Last Updated on November 9, 2022 by Michelle Ball
By Michelle Ball, Sacramento California Expulsion, Special Education, sports/CIF, College, Education and School Attorney/Lawyer for Students since 1995
Some time ago, a question was sent via my Twitter account regarding just WHAT is enough to get a teacher terminated? Termination is up to the individual school district involved and what is enough may be very fact specific.
Court Supported Teacher Termination for Personal Ad
Some teacher actions just go way too far, as was discovered when a teacher was fired for posting sexually explicit ads on the internet (San Diego Unified School District v. Commission on Professional Competence).
In its opinion, the Court of Appeals upheld a school district termination of a teacher for posting a highly explicit sexual ad on Craigslist seeking male-on-male companionship. The ad included four pictures, two of which were very intimate pictures of the teacher’s private parts, while another showed the teacher’s face. The ad did not reference the teacher’s employment, name, nor was the ad connected in any way to the teacher’s school activities.
However, according to the court decision, the ad was viewed by a parent who reported it to the school Principal. Later, an investigator was assigned and the teacher was terminated.
Teacher Could Be Unfit
Although the ad was personal and outside the purview of daily school activities, the Court upheld the staff’s termination for “immoral conduct,” and “evident unfitness.” This was based in part on the teacher’s activity, the fact that a parent and the Principal had seen the ad, and based on deference given by the court to the school district as the final arbiter of who is fit to work in their school district.
Termination Supported Based on Failure of Teacher to Get Certificate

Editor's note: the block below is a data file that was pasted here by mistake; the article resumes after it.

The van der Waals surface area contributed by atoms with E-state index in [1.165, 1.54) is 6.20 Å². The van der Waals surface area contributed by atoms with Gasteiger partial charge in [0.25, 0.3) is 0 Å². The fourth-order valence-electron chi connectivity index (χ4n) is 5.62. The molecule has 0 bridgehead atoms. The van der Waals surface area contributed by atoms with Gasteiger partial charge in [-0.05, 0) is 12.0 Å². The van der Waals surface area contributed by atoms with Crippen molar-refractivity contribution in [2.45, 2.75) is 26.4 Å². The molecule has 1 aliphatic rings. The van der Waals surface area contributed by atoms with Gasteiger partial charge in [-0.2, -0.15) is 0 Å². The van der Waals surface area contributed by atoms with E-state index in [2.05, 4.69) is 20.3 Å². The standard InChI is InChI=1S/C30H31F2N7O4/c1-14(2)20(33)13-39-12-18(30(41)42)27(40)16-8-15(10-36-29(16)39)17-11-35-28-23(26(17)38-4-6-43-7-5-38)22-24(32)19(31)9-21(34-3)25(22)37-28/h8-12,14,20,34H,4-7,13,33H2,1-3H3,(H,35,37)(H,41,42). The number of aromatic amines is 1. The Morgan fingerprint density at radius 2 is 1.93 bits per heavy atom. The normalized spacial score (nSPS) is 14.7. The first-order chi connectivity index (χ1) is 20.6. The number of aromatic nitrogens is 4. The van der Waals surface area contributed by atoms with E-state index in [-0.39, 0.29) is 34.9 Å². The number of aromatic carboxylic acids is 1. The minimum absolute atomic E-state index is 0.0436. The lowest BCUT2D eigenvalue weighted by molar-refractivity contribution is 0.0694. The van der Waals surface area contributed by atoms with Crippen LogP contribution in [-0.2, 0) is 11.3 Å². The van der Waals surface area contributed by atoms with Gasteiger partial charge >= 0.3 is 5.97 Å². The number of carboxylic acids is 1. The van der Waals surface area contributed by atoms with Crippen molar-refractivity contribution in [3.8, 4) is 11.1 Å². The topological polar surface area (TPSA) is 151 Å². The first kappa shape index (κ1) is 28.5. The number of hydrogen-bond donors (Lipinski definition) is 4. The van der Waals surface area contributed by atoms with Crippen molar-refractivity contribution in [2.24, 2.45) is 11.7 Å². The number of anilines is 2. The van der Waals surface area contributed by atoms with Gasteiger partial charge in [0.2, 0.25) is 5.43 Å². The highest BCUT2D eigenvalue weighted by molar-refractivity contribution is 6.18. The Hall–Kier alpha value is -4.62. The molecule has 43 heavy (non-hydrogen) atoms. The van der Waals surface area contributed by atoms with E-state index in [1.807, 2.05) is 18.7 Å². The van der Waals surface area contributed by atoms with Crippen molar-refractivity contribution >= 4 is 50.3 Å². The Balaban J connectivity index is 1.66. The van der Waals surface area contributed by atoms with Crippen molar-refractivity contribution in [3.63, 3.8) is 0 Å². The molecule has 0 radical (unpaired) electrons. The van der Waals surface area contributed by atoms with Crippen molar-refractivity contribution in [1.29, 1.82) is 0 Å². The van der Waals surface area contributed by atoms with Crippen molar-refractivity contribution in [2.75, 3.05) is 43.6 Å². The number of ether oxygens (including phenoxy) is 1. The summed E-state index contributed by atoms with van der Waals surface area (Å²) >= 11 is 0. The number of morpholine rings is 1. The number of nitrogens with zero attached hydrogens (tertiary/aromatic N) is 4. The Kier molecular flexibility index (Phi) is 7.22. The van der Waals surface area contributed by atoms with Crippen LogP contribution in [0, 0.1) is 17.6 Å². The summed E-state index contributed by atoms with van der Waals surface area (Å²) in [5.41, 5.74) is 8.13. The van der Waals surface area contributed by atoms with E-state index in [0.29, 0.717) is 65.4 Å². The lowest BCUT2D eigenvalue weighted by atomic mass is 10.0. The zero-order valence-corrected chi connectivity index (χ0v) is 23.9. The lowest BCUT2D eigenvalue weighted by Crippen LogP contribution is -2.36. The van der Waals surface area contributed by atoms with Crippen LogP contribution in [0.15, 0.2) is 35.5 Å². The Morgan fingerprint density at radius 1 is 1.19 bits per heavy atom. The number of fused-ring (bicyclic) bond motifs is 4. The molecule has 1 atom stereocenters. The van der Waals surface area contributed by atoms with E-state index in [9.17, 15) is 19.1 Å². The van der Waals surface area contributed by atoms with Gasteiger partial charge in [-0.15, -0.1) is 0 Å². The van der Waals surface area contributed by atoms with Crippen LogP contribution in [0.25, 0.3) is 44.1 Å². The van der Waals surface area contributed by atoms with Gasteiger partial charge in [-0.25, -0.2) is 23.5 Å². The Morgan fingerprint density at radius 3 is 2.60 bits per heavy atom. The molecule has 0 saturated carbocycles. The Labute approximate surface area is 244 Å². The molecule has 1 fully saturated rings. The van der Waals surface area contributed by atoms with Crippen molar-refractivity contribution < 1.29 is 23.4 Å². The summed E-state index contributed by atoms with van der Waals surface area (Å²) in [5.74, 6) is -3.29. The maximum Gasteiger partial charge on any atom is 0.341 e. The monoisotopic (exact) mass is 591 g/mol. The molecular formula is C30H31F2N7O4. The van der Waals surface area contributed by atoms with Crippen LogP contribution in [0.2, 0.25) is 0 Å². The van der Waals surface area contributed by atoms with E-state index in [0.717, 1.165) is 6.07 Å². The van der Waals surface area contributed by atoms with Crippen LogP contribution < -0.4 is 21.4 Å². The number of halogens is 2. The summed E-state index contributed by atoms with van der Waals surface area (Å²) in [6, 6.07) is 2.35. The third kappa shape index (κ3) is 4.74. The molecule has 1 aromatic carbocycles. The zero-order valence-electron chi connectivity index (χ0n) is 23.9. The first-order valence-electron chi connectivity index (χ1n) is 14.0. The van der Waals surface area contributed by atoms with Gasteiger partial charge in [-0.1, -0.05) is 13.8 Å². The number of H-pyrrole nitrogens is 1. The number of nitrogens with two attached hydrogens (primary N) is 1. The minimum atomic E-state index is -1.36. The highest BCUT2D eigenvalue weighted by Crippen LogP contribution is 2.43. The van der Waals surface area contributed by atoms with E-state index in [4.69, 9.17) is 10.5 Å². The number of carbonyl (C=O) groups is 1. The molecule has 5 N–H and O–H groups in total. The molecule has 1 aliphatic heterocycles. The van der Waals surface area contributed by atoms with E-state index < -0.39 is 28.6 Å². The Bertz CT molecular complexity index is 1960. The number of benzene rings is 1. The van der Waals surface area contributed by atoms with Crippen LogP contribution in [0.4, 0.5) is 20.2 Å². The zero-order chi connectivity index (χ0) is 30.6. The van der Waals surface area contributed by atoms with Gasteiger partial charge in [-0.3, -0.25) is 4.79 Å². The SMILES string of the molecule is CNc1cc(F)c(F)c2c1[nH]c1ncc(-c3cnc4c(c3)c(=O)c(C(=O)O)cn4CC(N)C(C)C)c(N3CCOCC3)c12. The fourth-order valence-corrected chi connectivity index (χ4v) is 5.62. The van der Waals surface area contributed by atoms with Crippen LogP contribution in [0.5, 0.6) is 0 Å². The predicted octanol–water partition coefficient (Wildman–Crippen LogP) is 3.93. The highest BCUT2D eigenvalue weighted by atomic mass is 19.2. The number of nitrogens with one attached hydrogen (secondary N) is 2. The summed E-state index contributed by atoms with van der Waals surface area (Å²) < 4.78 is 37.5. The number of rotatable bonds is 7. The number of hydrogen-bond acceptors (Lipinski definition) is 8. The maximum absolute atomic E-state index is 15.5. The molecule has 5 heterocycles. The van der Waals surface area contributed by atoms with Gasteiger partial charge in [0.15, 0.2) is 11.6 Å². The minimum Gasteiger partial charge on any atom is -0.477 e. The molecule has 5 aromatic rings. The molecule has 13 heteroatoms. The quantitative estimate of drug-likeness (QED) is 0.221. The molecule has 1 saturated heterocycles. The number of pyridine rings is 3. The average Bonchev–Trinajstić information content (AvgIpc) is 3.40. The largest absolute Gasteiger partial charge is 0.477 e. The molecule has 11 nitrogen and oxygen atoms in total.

Also instructive on teacher termination is a decision by the Commission on Professional Competence (CPC) upholding a teacher’s termination for failing to get her English Language (EL) certificate for 8 years, in direct contradiction to her school district’s orders. Her termination was upheld as she was found to have been unprofessional and insubordinate.
Even though such certification was not legislatively mandated, the Court of Appeals for the Third District in Governing Board of Ripon School District v. Commission on Professional Competence (2009) found that school districts can impose additional requirements on their employees, above and beyond what is outlined in the law.
The school district in this case (Ripon Unified) had imposed on all its teachers a requirement to be EL certified. The teacher was a music teacher, did not complete the EL training and was fired as a result.
Parents Can File Complaints on School Staff and Teachers
If a parent is having problems with a teacher or school staff member, they can file a personnel complaint or file with the California Commission on Teacher Credentialing. (CTCC).
Student lawyer Michelle Ball can help parents when school staff do wrong, via direct contact with schools, personnel complaints, and other methods of resolution. As an attorney centrally located in Sacramento California, she can assist in places as far flung as San Diego, Fort Bragg, Los Angeles, or as close to home as Roseville, San Francisco, Auburn, Citrus Heights or Granite Bay.